Tripping in Lincoln
Season Harper-Fox

The first time I met Theo my friend Sadie and I were tripping our asses off in Lincoln, Nebraska. We’d walked downtown, seen Mask, the biker movie starring Cher and Eric Stoltz. Afterward, we met Theo and Dante half a block from the university—Theo a brilliant local actor and director, Sadie informed me; Dante a composer/musician. Dante produced a key to the music building. Inside, he said not to turn on the lights. Then he sat at the piano, spread his fingers wide and stretched them. He played a riff, settled into a jazz improvisation of “Summertime” while Theo and Sadie sang, Theo keeping the beat with one Birkenstocked foot. After, we spent hours at Taco John’s.

Theo slurred his words. They’d been at Chesterfield’s bar earlier.

“Where’ve you been all my life?” he said.

“Married.” I sipped my soda.

He and Dante threw each other a look.

“Huh,” Dante said. “Why’re you out with us?”

I didn’t answer. I’d just gone to a movie with Sadie. I hadn’t made any suggestions, hadn’t done a thing but talk and enjoy the evening.

Sadie bumped my arm, laughed. “Her ol’ man’s out of town.”

Theo nodded. “Sounds good to me.”

Something inside me said, You know, you know, it’s time to go. I stood and finished my soda. Sadie didn’t move. She gave me that look that told me she was into one of these guys. I didn’t know which one, though I suspected it was Theo.

“Why don’t you walk us home?” she said.

They nodded, and Theo said he had to get his ten-speed first. Dante strolled over to the counter and grabbed some napkins. He wiped down the table, which struck me as odd.

Outside, we made our way to the mall where Theo had left his bike. The mall was locked, the janitor mopping the floor. Theo banged on the door. Pointed at his bike.

The janitor shook his head. Yelled, “Closed for the night!”

Theo banged again, this time harder. “I need my bike. All you have to do is open the door. That’s my bike, right there.” It was chained to an atrium tree.

The janitor kept mopping. Theo threw himself against the glass a few times, screaming and out of control.

“OK, OK.” A jangle of keys, and Theo was in and out of there.

“How easy was that?” he said to the guy. And smirked.

I’d never seen anyone with such a temper. It intrigued me and put me off simultaneously. He was beautiful by any standards. Like some perfect god with long blond hair, the bluest eyes I’d ever seen. A profile that had photographers and the art department after him as a model.

I didn’t see him again for two years.


I was newly divorced, still going to college. Wilder was in my astronomy class and I was lost, my science mind lacking. He offered help, let me use his book, said that I could return it anytime and he or one of his roommates should be around. We made plans to study together, maybe go out sometime.

Two days later my friend Julie gave me a ride over and I knocked on the door of the white house on 2nd Street, the house infamous around town for being the biggest party place. Five guys lived there at last count. The door opened and I stared into Theo’s knock-me-over blue eyes. The recognition was instantaneous.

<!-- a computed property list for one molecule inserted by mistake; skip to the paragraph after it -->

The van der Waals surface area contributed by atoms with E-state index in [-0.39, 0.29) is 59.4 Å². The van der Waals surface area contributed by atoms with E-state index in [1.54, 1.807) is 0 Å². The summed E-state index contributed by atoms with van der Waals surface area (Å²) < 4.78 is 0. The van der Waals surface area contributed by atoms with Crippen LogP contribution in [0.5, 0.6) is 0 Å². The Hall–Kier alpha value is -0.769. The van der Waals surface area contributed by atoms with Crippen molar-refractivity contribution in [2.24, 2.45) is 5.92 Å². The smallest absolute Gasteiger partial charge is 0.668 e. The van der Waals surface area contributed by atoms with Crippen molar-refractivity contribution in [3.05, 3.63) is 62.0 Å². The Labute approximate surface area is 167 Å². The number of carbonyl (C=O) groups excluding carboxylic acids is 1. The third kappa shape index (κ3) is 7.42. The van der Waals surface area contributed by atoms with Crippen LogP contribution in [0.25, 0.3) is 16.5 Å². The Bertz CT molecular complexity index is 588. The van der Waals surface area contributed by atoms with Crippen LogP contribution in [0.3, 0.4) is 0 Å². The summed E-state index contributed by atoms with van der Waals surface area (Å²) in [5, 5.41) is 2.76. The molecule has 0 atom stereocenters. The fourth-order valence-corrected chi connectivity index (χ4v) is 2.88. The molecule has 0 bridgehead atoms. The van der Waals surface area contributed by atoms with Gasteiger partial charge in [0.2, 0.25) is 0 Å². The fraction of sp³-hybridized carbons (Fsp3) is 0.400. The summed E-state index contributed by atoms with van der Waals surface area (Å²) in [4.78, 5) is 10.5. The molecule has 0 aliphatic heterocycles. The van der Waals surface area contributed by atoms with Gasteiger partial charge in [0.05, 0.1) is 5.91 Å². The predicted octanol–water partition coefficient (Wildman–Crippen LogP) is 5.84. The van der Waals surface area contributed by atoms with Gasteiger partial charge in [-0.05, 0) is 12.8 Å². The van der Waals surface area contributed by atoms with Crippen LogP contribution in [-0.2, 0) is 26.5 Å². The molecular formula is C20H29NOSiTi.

“C’mon up,” he said.

I handed him the book. “It’s Wilder’s.”

“He’s not here. You like to party?”

I waved Julie over.

Upstairs, we crowded into a small den. A few guys were already there, listening to The Doors and passing around a pipe. After a couple of bowls, Wilder showed up.

“You’re here,” he said. “You want to study for the test?”

I was stoned and he wanted to study? But I nodded and went with him into the kitchen where we sat at the table and he talked to me about his sprouts and yogurt, the compost pile out back. He stretched his legs out, his bare feet dirty on the bottoms.

“You want to see a movie?” He told me The Magic Flute was playing at the Sheldon. He’d flipped the book open to a picture of a spiral galaxy. I thought about the Milky Way and the planets, the gas giants like Jupiter and Saturn. The way planets circled the sun, the way moons orbited their planets, the comets shooting about the universe, meteoroids flashing in the night sky as they hit our atmosphere—how it all seemed it might be for some cosmic reason no one could understand. I wanted to be Einstein. And it occurred to me the refrigerator made a loud buzz, but only when you thought about it. Wilder’s hair curled and waved and swept down nearly to his knees. I didn’t admire that hair. I envied it. Reached out and touched it.

“I take that for a yes,” he said.

Then Theo entered the kitchen in his maroon robe. He’d decided to nap in the middle of our partying, had suddenly disappeared so that I’d wanted to excuse myself and go searching for him. Instead, I’d stayed put, sucking down the sweet burning pot till Wilder had shown up. At the table, I wondered where Julie might be, but forgot about her just as quickly.

Wilder whispered to me, nudged me. “Ask Theo if he’ll ever get married,” he said.


“Just ask him.”

I said it loudly and felt like an idiot: “Will you ever get married?”

He turned, his eyes suddenly inky dark. “‘Should I get married? Should I be good? Astound the girl next-door with my velvet suit and Faustus hood?’” He recited the entire poem, through werewolf bathtubs and penguin dust, all the way through 2,000 years and the bath of life, his radiant eyes locked with mine, and by the end of Corso’s “Marriage” I was his.

Return to Archive